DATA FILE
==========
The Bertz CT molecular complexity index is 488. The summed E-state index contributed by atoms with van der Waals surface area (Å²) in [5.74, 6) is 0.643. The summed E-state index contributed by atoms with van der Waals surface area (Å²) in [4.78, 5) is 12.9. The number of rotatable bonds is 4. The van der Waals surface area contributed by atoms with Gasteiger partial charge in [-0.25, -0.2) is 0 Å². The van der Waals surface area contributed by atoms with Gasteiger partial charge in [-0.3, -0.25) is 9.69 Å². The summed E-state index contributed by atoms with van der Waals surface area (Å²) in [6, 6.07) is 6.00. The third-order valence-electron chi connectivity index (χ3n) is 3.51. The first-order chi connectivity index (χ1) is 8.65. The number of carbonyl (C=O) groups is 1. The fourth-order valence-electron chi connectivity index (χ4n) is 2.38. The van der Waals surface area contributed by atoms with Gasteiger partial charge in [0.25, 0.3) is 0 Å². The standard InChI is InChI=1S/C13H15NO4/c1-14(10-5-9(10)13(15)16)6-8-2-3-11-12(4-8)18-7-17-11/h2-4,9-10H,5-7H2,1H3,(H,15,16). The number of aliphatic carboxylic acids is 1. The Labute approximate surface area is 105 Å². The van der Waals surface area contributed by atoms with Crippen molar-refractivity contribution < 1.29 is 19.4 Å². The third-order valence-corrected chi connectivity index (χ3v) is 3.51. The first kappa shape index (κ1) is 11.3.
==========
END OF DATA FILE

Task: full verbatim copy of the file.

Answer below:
The Bertz CT molecular complexity index is 488. The summed E-state index contributed by atoms with van der Waals surface area (Å²) in [5.74, 6) is 0.643. The summed E-state index contributed by atoms with van der Waals surface area (Å²) in [4.78, 5) is 12.9. The number of rotatable bonds is 4. The van der Waals surface area contributed by atoms with Gasteiger partial charge in [-0.25, -0.2) is 0 Å². The van der Waals surface area contributed by atoms with Gasteiger partial charge in [-0.3, -0.25) is 9.69 Å². The summed E-state index contributed by atoms with van der Waals surface area (Å²) in [6, 6.07) is 6.00. The third-order valence-electron chi connectivity index (χ3n) is 3.51. The first-order chi connectivity index (χ1) is 8.65. The number of carbonyl (C=O) groups is 1. The fourth-order valence-electron chi connectivity index (χ4n) is 2.38. The van der Waals surface area contributed by atoms with Gasteiger partial charge in [0.25, 0.3) is 0 Å². The standard InChI is InChI=1S/C13H15NO4/c1-14(10-5-9(10)13(15)16)6-8-2-3-11-12(4-8)18-7-17-11/h2-4,9-10H,5-7H2,1H3,(H,15,16). The number of aliphatic carboxylic acids is 1. The Labute approximate surface area is 105 Å². The van der Waals surface area contributed by atoms with Crippen molar-refractivity contribution < 1.29 is 19.4 Å². The third-order valence-corrected chi connectivity index (χ3v) is 3.51. The first kappa shape index (κ1) is 11.3.